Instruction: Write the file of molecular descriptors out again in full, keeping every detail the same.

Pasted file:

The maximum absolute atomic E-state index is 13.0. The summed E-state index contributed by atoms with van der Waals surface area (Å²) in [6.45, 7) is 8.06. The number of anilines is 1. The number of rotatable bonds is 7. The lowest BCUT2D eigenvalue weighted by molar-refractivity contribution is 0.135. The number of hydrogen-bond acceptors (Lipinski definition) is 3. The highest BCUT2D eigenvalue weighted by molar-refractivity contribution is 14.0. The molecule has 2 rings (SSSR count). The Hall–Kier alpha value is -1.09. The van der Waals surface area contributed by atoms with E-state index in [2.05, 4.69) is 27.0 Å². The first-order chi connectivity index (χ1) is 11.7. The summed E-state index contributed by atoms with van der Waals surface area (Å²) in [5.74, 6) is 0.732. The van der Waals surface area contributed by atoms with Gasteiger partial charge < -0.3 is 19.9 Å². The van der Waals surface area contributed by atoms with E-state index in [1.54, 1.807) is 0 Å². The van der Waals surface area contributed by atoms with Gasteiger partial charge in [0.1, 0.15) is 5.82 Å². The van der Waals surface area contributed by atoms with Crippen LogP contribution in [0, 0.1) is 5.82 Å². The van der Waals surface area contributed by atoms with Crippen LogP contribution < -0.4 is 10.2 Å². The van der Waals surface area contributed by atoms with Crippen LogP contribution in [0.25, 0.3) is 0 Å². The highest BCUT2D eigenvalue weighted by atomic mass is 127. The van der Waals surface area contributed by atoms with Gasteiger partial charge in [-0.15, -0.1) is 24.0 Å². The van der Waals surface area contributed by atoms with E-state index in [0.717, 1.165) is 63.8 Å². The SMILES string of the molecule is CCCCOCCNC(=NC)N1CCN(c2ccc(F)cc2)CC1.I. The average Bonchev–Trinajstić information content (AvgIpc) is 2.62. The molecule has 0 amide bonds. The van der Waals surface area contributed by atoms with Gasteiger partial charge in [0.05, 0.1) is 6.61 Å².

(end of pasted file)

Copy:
The maximum absolute atomic E-state index is 13.0. The summed E-state index contributed by atoms with van der Waals surface area (Å²) in [6.45, 7) is 8.06. The number of anilines is 1. The number of rotatable bonds is 7. The lowest BCUT2D eigenvalue weighted by molar-refractivity contribution is 0.135. The number of hydrogen-bond acceptors (Lipinski definition) is 3. The highest BCUT2D eigenvalue weighted by molar-refractivity contribution is 14.0. The molecule has 2 rings (SSSR count). The Hall–Kier alpha value is -1.09. The van der Waals surface area contributed by atoms with E-state index in [2.05, 4.69) is 27.0 Å². The first-order chi connectivity index (χ1) is 11.7. The summed E-state index contributed by atoms with van der Waals surface area (Å²) in [5.74, 6) is 0.732. The van der Waals surface area contributed by atoms with Gasteiger partial charge < -0.3 is 19.9 Å². The van der Waals surface area contributed by atoms with E-state index in [1.54, 1.807) is 0 Å². The van der Waals surface area contributed by atoms with Gasteiger partial charge in [0.1, 0.15) is 5.82 Å². The van der Waals surface area contributed by atoms with Crippen LogP contribution in [0, 0.1) is 5.82 Å². The van der Waals surface area contributed by atoms with Crippen LogP contribution < -0.4 is 10.2 Å². The van der Waals surface area contributed by atoms with Crippen LogP contribution in [0.25, 0.3) is 0 Å². The highest BCUT2D eigenvalue weighted by atomic mass is 127. The van der Waals surface area contributed by atoms with Gasteiger partial charge in [-0.15, -0.1) is 24.0 Å². The van der Waals surface area contributed by atoms with E-state index in [0.717, 1.165) is 63.8 Å². The SMILES string of the molecule is CCCCOCCNC(=NC)N1CCN(c2ccc(F)cc2)CC1.I. The average Bonchev–Trinajstić information content (AvgIpc) is 2.62. The molecule has 0 amide bonds. The van der Waals surface area contributed by atoms with Gasteiger partial charge in [0.05, 0.1) is 6.61 Å².